Sweden moves closer to NATO membership as Erdogan sends accession protocols to Turkish Parliament

ANKARA — Sweden’s aspiration to join NATO took a significant stride forward on Monday as Turkish President Recep Tayyip Erdogan sent accession protocols to the Turkish parliament. This development comes after months of deliberation and reflects a pivotal moment in Sweden’s pursuit of NATO membership.

The backdrop for Sweden’s move towards NATO has been shaped by Russia’s invasion of Ukraine, which has prompted both Sweden and Finland to seek NATO membership as a means of enhancing their security. However, Sweden’s progress had been thwarted by Turkish reluctance.

Erdogan’s sign-off on the accession protocols is a breakthrough but raises questions about the duration of the ratification process. The proposal must first navigate through a parliamentary commission and subsequently be subject to a general vote on the main floor of the assembly. Erdogan and his allies hold a majority in the Turkish parliament, increasing the likelihood of Sweden’s bid being ratified.

Finland, which, like Sweden, applied for NATO membership in May 2022, managed to secure its place within the alliance in April 2023, further highlighting the urgency for Sweden to advance its NATO aspirations.

The shift in Erdogan’s stance on Sweden’s NATO membership is noteworthy. He had previously suggested that Sweden’s inclusion in the alliance could only be considered after Turkey’s accession to the European Union, making his approval of the accession protocols a surprising turn of events.

The United States, a staunch supporter of Sweden’s NATO aspirations, welcomed Erdogan’s move. State Department spokesperson Matt Miller conveyed the US government’s enthusiasm for the development, stating, “We look forward to that bill being considered in the Turkish parliament and passed as soon as possible.”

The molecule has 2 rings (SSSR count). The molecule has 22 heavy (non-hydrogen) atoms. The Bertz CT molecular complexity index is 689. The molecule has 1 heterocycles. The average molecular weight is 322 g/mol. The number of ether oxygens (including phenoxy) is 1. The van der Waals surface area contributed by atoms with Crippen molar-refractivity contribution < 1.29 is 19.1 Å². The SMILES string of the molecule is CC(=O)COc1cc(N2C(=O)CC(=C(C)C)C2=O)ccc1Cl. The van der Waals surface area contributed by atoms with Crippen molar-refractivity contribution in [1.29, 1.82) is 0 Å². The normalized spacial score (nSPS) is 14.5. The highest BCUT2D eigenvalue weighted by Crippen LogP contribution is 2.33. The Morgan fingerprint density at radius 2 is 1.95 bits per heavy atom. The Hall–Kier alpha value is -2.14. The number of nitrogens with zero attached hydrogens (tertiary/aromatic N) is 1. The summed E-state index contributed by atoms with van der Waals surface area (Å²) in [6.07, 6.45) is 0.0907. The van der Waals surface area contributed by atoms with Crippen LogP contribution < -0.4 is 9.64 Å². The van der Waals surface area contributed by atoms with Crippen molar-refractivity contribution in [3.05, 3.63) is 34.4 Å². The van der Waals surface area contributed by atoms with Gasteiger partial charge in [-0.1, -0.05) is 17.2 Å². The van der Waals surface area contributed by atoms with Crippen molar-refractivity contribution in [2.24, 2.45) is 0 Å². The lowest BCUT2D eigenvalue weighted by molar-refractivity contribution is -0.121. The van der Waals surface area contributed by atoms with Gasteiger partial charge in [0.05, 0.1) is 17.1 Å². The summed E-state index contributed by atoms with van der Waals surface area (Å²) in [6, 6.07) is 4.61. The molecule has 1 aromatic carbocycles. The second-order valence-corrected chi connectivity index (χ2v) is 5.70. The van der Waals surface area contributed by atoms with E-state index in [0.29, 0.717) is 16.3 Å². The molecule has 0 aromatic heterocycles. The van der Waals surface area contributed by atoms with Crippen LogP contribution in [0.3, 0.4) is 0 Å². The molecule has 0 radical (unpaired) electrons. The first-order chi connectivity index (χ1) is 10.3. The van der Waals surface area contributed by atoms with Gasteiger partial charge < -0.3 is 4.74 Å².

In response to the Turkish government’s decision, Swedish Prime Minister Ulf Kristersson expressed his appreciation, describing the development as highly favorable. He revealed that the issue had already been discussed within the Swedish Parliament and conveyed Sweden’s eagerness to become a full-fledged member of NATO.

NATO Secretary General Jens Stoltenberg has also extended a warm welcome to the Turkish decision, underlining that this move enhances the alliance’s overall strength and security.

Analysts suggest that Turkey’s endorsement of Sweden’s NATO accession may ruffle diplomatic waters concerning the Scandinavian countries’ stance on NATO membership. Additionally, it is expected to stir concerns within Russia, which has relied on its close alliance with Turkey in recent years.

Nonetheless, it is important to note that Turkey is not the sole nation with a say in Sweden’s NATO membership. Hungary has also yet to vote on Sweden’s accession. In September, Hungary’s Prime Minister expressed that the country was in no hurry to approve Sweden’s bid. This indicates that while Sweden has taken a significant step forward, there are additional diplomatic hurdles to overcome before it can become a full-fledged member of the NATO alliance.